It is my lot in life to be plagued by insecurity, but I also have a stubborn streak. When I get a wild idea to pursue a goal in which the odds are against me, my stubborn streak kicks in and propels me forward.
In my first few weeks of journalism school, a professor informed me that I should drop out because I was too shy and I would never make it in that intensely competitive, take-no-prisoners field. Instead of heeding his unsolicited advice, I silently vowed to complete the program and become a journalist, if only to prove him wrong.
Some years later, when I was living in Honolulu and gainfully employed as a (ta-dah!) magazine journalist, I confessed to a colleague that I wanted to learn to play piano. My colleague, whose daughter was studying piano with great success, shook his head. Learning piano was a young person’s game, he said, and adults who tried to master the instrument inevitably failed. Once again the “Oh yeah?” part of me sat up straight and said silently, “I’ll show you!”
I began my studies with a dear friend who was a jazz pianist and had trained at Julliard and the Manhattan School of Music. He encouraged my quest, saying, “You will be 40 whether you can play piano or not.” But he was so musically brilliant that I couldn’t comprehend his teaching methods, and I stopped in frustration after just a handful of lessons.
My luck changed when I attended a party and learned that the elderly woman playing the piano was the host’s piano teacher. Dora Peterson, a Michigan native, had taught music in Honolulu elementary schools for decades and in retirement continued to teach piano to children and adults. She was 89 when she agreed to take me on, and on Saturday afternoons for the next three years we worked together to mine the narrow seam of musical knowledge I had acquired during two reluctant years of studying piano as a child.
To my surprise, we discovered that I had retained some of the basics: the names of the notes in the bass and treble clefs, the corresponding keys on the piano, and where and how to place my fingers on the keys. Dora was consistently and cheerfully encouraging. During one lesson, as I was ever-so-hesitantly playing a rudimentary piece of music for the first or second time, she said, “Susan, you read so accurately!” I protested that I might be accurate, but I was so slow that the music was barely recognizable. But Dora, who always sat just behind my right shoulder to guide and correct me, assured me that with practice I would inevitably improve.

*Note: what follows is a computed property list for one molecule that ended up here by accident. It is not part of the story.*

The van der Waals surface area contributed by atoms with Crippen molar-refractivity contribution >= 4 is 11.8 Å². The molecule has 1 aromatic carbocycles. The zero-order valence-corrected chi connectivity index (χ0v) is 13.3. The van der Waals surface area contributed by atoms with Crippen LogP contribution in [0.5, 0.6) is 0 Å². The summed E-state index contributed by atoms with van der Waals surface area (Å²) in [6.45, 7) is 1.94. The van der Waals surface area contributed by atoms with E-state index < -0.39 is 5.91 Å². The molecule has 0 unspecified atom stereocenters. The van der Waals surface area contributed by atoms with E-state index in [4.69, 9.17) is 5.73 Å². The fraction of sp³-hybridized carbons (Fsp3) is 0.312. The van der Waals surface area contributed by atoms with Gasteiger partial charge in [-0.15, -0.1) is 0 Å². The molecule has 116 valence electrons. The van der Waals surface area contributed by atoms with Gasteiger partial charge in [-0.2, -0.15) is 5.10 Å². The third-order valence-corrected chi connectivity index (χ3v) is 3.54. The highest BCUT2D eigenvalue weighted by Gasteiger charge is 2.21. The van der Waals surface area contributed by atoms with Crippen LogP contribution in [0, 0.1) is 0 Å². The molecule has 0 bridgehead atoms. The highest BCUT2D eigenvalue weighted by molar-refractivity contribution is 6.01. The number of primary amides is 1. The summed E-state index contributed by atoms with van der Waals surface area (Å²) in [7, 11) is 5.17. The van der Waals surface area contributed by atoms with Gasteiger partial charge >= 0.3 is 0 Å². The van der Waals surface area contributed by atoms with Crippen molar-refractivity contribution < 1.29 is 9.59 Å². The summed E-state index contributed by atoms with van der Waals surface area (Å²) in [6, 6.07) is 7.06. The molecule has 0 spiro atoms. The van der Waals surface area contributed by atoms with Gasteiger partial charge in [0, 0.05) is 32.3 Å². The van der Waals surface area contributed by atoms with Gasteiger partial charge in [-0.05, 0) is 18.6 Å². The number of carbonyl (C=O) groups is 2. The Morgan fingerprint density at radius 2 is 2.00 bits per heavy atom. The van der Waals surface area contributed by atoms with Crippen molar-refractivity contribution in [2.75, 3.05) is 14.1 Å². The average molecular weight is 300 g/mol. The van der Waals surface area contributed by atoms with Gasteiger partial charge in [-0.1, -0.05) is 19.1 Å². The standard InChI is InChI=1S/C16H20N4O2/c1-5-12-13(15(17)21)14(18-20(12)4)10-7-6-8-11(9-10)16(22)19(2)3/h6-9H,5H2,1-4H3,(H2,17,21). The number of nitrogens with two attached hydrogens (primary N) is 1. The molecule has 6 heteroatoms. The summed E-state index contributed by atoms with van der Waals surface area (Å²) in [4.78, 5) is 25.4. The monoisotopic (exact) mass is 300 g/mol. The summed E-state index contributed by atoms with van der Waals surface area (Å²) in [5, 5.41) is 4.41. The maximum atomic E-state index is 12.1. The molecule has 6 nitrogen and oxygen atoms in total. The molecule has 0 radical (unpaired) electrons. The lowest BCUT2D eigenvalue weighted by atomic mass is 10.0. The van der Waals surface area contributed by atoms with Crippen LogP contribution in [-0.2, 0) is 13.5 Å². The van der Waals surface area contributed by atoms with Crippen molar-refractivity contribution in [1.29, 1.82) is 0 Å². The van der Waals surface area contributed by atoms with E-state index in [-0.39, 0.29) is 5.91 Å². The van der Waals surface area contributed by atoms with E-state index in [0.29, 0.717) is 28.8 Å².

When my mother became ill and I left Hawaii for Pennsylvania to help care for her, I took with me everything I had learned during my time with Dora, several books of piano music and the Yamaha Clavinova I had invested in after my first year of lessons. In a birthday call to Dora the year I moved, I told her that I thought of her every time I sat down at the piano. “Look around!” she replied in her serenely cheerful way. “I’ll be right there. I’ll be there looking over your shoulder.”
My new life in Pennsylvania didn’t leave time for piano lessons, but I vowed to compensate by playing every night before I went to bed. I also set goals: to become better at reading music and to learn a collection of the songs I loved—the standards from the Great American Songbook.
I started with a few favorites—"God Bless the Child" and "Skylark." Gradually I added others, including "It Might As Well Be Spring," "Thanks for the Memory" and "My Funny Valentine." Some days I brought my music to my mother’s nursing home and played for her in one of the lounges. My mother loved this music, too; these were the songs of her youth and she knew most of the lyrics by heart. Sitting in her wheelchair near the piano, she would sometimes softly hum or sing along as I played, in a clear soprano voice that had not yet been marred by her Parkinson’s disease. She had been deeply disappointed when I abandoned the piano as a child, so I would occasionally say to her, “See, Mom? Those piano lessons you gave me are finally paying off!”
As the years passed, I continued to practice diligently and add standards to my repertoire. For an hour, half an hour or sometimes just 15 minutes a night, the pressures of my high-stress job and my worries about my mother’s declining health disappeared behind the notes on the pages of my music books and the melodies I heard through the headphones plugged into my Clavinova. George and Ira Gershwin, Richard Rodgers and Lorenz Hart, Duke Ellington, Johnny Mercer and a host of less well-known composers and lyricists were my guides to a magical, timeless land of "Polka Dots and Moonbeams," "Stormy Weather" and "Someone to Watch Over Me."